Repeated desperate attempts, “Look here,” said Shannon, which ended in them lying what about a rope ? back gasping, proved that by “Duwa, I will make one," no amount of paddling could replied Sau La. they get the raft out of the With infinite patience and suction area.
Dusk fell. It care from the lengthy green looked as if they were in for bamboos of the raft long thin life, and Shannon's heart sank. strips were cut and twisted, It was practically dark, pelt- intertwined and tied together. ing with rain. They were wet It seemed years before they to the skin-all cold, and very, produced a rope some sixty very frightened. The sand- feet long, and a quarter of the flies were a perpetual torment, raft had gone to make it. and always in their ears the Shannon tested it most careincessant roar of the rapids. fully before Sau La tied it Paddling with a grim deter- round his waist, and then they mination whenever they felt paddled to the edge of the the rate of the raft increase, whirlpool. always, always at the back of Sau La took a running jump their minds was that central over the outer rim of the froth, vortex with its beastly gurgle. and breaking quickly into an
And so they passed the night. over - hand trudgeon stroke,
Dawn came, and Sau La forged away till he was caught moved across to Shannon. by the current, and flung down“ Chief, I think I know one stream on the farther side of way to get out of here,” he the rock. The force of the said. “We must paddle to water was so powerful that the outer edge of the whirl- they found it impossible to pool, and I will jump beyond, pull him back up-stream to the with a rope tied round my rock; but the strain itself of waist. Look at that rock, pulling on the rope slowly, and he pointed to a large black almost imperceptibly, drew the boulder, over the top of which raft out of the vortex. the edge of the race from the It hovered a second on the rapids poured in a small water- edge, caught some under-curfall.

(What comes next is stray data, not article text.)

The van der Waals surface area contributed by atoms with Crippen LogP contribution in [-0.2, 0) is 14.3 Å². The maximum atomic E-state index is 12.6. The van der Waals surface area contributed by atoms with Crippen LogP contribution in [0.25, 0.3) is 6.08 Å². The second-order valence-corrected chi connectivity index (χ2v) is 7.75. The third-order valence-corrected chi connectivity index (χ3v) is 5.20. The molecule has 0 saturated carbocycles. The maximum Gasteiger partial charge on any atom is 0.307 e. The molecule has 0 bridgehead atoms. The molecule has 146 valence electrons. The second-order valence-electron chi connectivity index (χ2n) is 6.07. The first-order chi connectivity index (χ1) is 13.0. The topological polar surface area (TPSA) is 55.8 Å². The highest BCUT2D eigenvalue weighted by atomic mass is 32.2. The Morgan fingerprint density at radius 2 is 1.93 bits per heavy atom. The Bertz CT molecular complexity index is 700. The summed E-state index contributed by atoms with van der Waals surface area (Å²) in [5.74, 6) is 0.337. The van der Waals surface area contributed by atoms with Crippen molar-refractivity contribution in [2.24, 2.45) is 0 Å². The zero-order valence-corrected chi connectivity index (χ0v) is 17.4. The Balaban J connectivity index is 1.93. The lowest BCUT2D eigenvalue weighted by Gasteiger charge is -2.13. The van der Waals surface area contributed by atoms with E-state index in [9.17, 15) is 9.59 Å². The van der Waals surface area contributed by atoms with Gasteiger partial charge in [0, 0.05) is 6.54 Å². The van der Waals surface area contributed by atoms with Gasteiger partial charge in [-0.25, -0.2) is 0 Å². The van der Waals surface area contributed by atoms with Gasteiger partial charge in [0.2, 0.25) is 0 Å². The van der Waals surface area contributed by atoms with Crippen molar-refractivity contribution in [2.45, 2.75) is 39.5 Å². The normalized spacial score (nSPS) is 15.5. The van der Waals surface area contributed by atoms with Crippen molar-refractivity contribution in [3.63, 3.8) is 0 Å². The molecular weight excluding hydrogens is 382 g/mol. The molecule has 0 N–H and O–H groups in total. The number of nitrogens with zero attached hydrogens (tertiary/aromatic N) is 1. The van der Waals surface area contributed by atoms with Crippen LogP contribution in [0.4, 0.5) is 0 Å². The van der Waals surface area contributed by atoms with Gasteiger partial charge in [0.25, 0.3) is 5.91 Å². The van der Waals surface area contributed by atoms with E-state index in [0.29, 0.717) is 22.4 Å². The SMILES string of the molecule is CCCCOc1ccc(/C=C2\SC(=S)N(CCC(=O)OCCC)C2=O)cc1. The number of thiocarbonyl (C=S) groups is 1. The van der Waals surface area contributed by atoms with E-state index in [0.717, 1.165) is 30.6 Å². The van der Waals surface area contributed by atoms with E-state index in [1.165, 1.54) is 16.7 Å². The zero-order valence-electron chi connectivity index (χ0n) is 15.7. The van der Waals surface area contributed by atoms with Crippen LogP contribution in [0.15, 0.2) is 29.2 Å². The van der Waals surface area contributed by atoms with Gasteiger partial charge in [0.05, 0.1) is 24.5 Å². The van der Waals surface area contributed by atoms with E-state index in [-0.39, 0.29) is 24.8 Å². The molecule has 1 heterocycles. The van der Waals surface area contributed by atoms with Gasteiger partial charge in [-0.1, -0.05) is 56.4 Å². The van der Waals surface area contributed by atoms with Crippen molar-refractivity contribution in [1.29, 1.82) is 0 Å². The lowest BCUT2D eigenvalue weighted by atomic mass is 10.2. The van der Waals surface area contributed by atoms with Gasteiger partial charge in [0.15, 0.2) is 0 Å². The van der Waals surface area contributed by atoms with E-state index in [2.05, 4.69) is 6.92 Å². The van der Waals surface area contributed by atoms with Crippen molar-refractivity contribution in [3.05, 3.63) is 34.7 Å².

“If I plunge far enough rent, and was swept away out, the current will carry me parallel to Sau La, whom they down on its farther side. I gradually drew towards them shall then swing round behind and dragged on board. His it, and you will be able to pull hands were red with blood, against me and the rock, and and great pieces of flesh showed perhaps drag the raft out, and white on his waist where the in this manner we shall come coarse fibre had scarred him. out, I think.”
They pulled into the bank It seemed madness on the a mile lower down, dressed face of it, but there was no Sau La's wounds, had a rest other way, and there was just and a meal, and started off a possibility.